India is making bold moves in ‘new energy’ and decarbonization and our recent trip reinforced our reasons to remain bullish.
- India’s ambitious target for renewable energy may spur growth in a range of business sectors as they ramp up to meet increasing demand.
- As India’s population grows and becomes wealthier, the need for a more circular economy has never been greater, creating demand for more innovative waste management.
- Government policies seemed to have spurred the adoption of electric vehicles, helping reduce air pollution.
India has the second largest population in the world with more than 1.4 billion people who are getting richer and consuming in ways that call for a rethink of the energy system and highlight the need to respect and maintain the environment.1 India’s government has issued bold targets for renewable energy aiming to install 280 GW of solar power capacity by 2030. This is a tall order. Today, the country has about 64 GW of solar power capacity.2 India also has a 2030 target of 500 GW of power from non-fossil sources, meaning there is work to be done in both the public and private sectors.3 Our recent trip reinforced the reasons we remain bullish in India and gave us insight into where the opportunities may lie.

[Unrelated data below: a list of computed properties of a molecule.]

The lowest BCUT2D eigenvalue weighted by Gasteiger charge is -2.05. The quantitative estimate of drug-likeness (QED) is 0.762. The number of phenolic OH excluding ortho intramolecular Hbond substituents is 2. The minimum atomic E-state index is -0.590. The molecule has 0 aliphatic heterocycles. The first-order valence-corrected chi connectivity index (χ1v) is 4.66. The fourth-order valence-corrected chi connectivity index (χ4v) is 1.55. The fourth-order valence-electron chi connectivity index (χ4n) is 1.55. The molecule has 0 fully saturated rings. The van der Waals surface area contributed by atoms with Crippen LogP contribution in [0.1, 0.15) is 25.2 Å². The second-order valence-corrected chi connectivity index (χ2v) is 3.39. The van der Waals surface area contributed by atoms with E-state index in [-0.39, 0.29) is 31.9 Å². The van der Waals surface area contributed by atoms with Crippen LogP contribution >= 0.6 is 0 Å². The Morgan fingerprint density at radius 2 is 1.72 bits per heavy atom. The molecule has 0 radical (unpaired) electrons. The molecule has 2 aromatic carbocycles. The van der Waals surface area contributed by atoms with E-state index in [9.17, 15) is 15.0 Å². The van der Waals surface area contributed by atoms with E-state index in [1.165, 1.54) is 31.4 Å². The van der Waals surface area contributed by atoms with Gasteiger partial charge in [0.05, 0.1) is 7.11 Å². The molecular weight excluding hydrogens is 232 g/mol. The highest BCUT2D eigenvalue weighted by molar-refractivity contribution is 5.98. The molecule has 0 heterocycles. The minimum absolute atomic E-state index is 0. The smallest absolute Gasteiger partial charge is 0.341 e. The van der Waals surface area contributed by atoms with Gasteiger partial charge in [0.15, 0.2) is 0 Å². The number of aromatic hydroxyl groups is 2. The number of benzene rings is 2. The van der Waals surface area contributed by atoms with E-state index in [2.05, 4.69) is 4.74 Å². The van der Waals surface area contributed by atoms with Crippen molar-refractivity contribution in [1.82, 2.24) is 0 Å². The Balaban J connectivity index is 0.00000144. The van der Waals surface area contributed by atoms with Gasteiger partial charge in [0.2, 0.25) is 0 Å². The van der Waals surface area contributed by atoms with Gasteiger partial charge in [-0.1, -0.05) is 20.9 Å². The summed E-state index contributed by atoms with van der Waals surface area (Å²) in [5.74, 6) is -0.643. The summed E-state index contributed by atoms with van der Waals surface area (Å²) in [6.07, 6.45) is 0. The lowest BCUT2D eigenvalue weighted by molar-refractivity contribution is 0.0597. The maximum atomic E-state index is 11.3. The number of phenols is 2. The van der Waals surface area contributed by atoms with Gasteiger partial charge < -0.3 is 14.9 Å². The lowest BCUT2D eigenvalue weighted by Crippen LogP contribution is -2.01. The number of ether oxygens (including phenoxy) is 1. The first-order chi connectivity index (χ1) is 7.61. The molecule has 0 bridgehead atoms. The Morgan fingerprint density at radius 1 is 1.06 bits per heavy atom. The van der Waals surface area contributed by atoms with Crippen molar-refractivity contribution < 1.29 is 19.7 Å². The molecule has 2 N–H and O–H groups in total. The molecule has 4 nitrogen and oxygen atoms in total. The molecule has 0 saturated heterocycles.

With companies setting up shops in India in the age of ‘China+1’, on top of climate pledges made by corporations, renewable energy operators and independent power producers seem to have room to grow. Along with the need for equipment, there are government incentives for production through both tariff and non-tariff barriers. To ensure domestic energy security, India has scaled up efforts on home-grown solar, wind, battery, and biofuels throughout the country.
Manufacturing: Energy Security for the Longer Term
Energy access and availability are linked to economic prosperity. We think India is poised to benefit from companies’ diversifying and ‘greening’ their energy supply. In the years ahead, we see a wide range of business sectors potentially gaining from this, including renewables for domestic use and export, and decarbonization of heavy industry such as steel and cement. We visited one of the largest solar module manufacturers in the country which is ramping up full-scale production and positioned to potentially benefit from export-led growth.